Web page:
At the far corner of the construction site, I walked beneath the sinuous metallic curves of Communication Hut, which snake around tress and serve as shade and a lighting track for a small public seating area.
Moving beyond the boundaries of the Culture Centre, I came to Seowonmoon Lantern, which echoes Public Room in presenting pedestrians or potential bus passengers with a set of stairs up to a small viewing gallery. The platform offers views of a busy tree-lined road to the west, and the viewer’s reflection framed by colourful hangul lettering on a shiny mirrored-glass building to the east.
The carved memorial stone slotted into the tower’s base was the only part of any of the installations I saw which directly referenced the 1980 massacre, although echoes of it can be felt in many of the textures and shapes of the other follies. For example, the roiling mass of twisted metal tubes that makes up Gwangju Swarms, my next step on the tour, could easily be interpreted as a depiction of the frenzied bundle of a violent protest. The structure also has a raw, elegant beauty, wrapping itself around trees, swooping around shop fronts and casting intricate shadows on people passing between its tapering pillars.
Consisting of a winding wooden wall along one side of a small urban park, Flow Control acts as a buffer between a noisy intersection and a peaceful area of pedestrian space.
A little further down the road, 99 Kan marks the former position of an ornate gate in the demolished fortress wall with a stark blend of boxes and curves in white-painted metal and wire mesh. This structure feels at once brutally modern and strangely dated – perhaps because it reminded me of the entrances to many 80s- and 90s-built English shopping centres.
Korean cities are mostly free of western-style shopping malls, although many have streets full of boutiques, bars, clubs and cafés which have recently been pedestrianized, at least in theory – plenty of cars are in evidence, and scooterized delivery people seem to have right-of-way everywhere in Korea. Gwangju has some of the largest and most vibrant of these zones, and the remainder of the follies on my tour were located in one such tangle of streets.
Open Wall sits at the edge of the downtown area, and with its scattered roof of cuboid shapes evocative of traditional lanterns, ancient building blocks and an upside-down modern cityscape, seems to suggest a gateway between different time periods. On one side of the structure, adjuma hawk vegetables from roadside containers; on the other, Frappuccino-sipping students browse for vintage clothes.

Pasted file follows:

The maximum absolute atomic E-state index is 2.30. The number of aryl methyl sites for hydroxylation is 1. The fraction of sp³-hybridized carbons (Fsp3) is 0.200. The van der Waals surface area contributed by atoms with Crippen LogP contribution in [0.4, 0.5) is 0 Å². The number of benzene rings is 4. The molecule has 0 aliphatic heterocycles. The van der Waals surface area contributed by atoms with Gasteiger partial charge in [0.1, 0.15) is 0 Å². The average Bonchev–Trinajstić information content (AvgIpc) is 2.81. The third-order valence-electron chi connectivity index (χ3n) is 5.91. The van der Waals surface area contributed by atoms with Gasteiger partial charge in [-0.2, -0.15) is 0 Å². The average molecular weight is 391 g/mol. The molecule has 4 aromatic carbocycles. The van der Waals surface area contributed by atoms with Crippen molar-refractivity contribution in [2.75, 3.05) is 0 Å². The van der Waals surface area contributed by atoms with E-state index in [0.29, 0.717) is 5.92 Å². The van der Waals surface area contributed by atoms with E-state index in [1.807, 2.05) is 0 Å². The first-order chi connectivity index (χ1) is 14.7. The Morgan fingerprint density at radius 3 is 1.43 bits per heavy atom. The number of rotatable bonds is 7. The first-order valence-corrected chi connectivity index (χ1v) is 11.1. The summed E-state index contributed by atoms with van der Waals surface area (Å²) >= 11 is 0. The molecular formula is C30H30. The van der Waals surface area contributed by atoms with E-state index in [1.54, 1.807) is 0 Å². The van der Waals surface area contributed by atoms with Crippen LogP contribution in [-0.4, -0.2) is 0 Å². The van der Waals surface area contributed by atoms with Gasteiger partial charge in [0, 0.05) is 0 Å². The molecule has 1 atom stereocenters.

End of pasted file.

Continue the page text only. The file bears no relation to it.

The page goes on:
Passing into the downtown area of the city, the architecture starts to become a little more adventurous. Much of the more outré styling can be found in the exteriors of the love motels, which are ubiquitous in Korean cities. Motels are frequented by amorous young adults, business people meeting non-spouses for illicit encounters, and by travellers looking for a convenient, gaudily-decorated room at an often pretty reasonable price. To help motels stand out in a crowded market, their façades are often just as extravagantly decorated as their rooms, often suggesting a theme or acting as a pastiche of a time period or architectural style. Gwangju features some excellent examples of this trend, which contrast nicely with the distressed of the more run-down parts of the city, and the hipster cool of the downtown area.
Far less ostentatious is the next folly I spotted, Threshold for Intimate Recollections. Easily overlooked, this understated piece consists of a shallow mound in the middle of a junction in the pedestrianized zone, in-laid with an outline map of the old fortress walls.
Somewhat reminiscent of the shape of ancient Korean tombs, the installation suggests the city’s history, buried beneath the feet of oblivious shoppers, clubbers and coffee connoisseurs. The very urbanites likely to use the final folly, The Open Box, as a handy meeting place. Ringed by bold yellow-painted concentric circles and constructed to resemble a series of exploded cardboard boxes, this is in some ways the most distinctive of the follies, but also manages to blend in with its surroundings. Metal seats built into the structure’s base suggest the perfect place for early-morning smoking, drinking and intensely conversing, and the box’s brash appearance invites its use as a landmark in the maze of branded, repeating, information-overloaded streets. “Meet you at the big yellow boxy thing?” “Sure. See you there at 10.”
I only had a few hours to do the tour, so feel like I only really scratched the surface of Gwangju’s modern follies. I missed one Folly I installation located away from the main loop, and didn’t even begin tackling the structures that make up Folly II, which were installed more recently. Even on such a tight schedule, though, touring the follies gave me a sometimes surprising, occasionally awkward, often delightful way to look around the corners of a vibrant Korean city. Well worth a few hours of any urban explorer’s time.
Text and photos by Ben Cowburn
Ben is currently working in Jinju, South Korea.
More words and pictures can be found at The Light Through the Window.